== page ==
Q: When your brother started his career as a musician, did you ever imagine that he’d reach these heights of success? When did you first realize, “Oh, boy, he's really famous”?
A: From my point of view as the baby sister who’s seven years younger than he is, I thought he had made it when mama, daddy and I drove over to Hattiesburg to watch him open for Jerry Jeff Walker in some small, coffee-house type venue. He sang and people applauded; I thought right then that he was a star. And the fact that he was also playing on Bourbon Street in New Orleans in his first group meant he had made it. If not to the big time, at least he’d made it out of Mobile, and I knew he would never come back home to live.
Q: Fans say there’s a fantasy element to many of the Buffett songs they love -- a way he has of taking them away from the mundane to an island haven. Do you ever feel that way?
A: Well, it’s that escapism thing again. In the beginning, those songs about Key West and the Gulf Coast were all born from his experience. He was always an adventurer at heart. He was particularly inspired by my paternal grandfather, who was a ship’s master and had sailed and steamed around the entire world. He knew at a very early age he wanted to see the world. Later on, I think he figured out what he’d tapped into -- why his success continued long after he even thought it would subside. So he decided to keep giving his fans what they wanted. Also, his success enabled him to truly explore the world, and that really fed his creative drive. Sometimes recording artists get tired of doing their hits. They go in a different direction that’s not as appealing to their fans. Jimmy believes that doing his hits is his job. If he wants or needs to do something to feed his creative drive, he learns to fly a plane or surf.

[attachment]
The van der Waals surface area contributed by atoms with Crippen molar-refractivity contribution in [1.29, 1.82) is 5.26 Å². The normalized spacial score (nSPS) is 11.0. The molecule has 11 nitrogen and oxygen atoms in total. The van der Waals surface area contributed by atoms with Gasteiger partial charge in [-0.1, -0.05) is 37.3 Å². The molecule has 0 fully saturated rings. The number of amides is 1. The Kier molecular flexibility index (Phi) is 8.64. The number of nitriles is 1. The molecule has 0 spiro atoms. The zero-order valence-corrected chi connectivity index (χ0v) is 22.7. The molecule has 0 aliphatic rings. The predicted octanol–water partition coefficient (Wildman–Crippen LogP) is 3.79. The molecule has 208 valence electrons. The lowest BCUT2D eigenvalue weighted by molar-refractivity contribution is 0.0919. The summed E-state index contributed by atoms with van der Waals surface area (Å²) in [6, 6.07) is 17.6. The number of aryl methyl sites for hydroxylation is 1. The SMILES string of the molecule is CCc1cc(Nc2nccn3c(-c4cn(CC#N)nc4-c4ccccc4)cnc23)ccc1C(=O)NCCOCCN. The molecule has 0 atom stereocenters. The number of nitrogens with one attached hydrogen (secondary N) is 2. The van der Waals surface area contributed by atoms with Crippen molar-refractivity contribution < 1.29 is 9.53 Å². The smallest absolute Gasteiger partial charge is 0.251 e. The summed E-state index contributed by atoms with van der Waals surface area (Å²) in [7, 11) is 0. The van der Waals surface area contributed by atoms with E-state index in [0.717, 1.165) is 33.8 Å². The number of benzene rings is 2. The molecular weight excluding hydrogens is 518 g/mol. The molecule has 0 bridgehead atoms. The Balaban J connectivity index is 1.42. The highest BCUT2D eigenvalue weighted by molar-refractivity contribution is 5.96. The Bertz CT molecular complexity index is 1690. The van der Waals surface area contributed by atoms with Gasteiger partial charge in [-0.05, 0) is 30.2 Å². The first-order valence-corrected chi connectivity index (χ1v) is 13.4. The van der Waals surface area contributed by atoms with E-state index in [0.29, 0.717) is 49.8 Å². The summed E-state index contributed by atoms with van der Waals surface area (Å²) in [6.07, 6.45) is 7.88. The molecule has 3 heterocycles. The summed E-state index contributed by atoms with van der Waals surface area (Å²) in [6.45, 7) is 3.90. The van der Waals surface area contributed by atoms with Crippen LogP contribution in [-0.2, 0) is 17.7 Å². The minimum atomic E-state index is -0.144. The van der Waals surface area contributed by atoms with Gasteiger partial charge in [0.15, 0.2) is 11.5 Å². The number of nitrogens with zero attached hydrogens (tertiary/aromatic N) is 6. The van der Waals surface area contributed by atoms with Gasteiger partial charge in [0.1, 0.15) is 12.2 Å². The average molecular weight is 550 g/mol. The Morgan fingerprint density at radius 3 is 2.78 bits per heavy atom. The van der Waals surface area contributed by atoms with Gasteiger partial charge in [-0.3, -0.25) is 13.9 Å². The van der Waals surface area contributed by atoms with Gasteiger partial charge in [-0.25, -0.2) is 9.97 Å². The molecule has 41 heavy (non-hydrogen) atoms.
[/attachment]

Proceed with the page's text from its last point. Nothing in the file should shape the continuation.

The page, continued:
Q: How do his Alabama roots show up in the music? What impact do you think they’ve had on his songbook or sound?
A: There’s a truly lovely nostalgic piece to Jimmy. I think he credits a lot of his success to his Gulf Coast roots. They gave him the foundation that’s sustained his success. You can't grow up around water and not develop an almost cellular longing to be out in a boat on that water. So many of his songs resonate with his love of exploring the ocean. That notion was born in his youth on Mobile Bay, Dauphin Island, Gulf Shores and the Mississippi barrier islands. He still regularly stops by LuLu’s for a bowl of gumbo when he’s zipping across the country. Only a few years ago, he came out with “Tonight I Just Need My Guitar,” with references to Mobile Bay.
Q: Anything else you'd like to say about your brother?
A: Jimmy’s a very practical fellow. He can iron his own clothes, prefers to drive himself around, and is extremely self sufficient. He’s not afraid to laugh at himself, but he’s really smart and has great instincts, especially about business. He’s a very early riser, and most of his emails come to me between 5 and 6 in the morning. No, he's not out partying all night in Margaritaville -- LOL!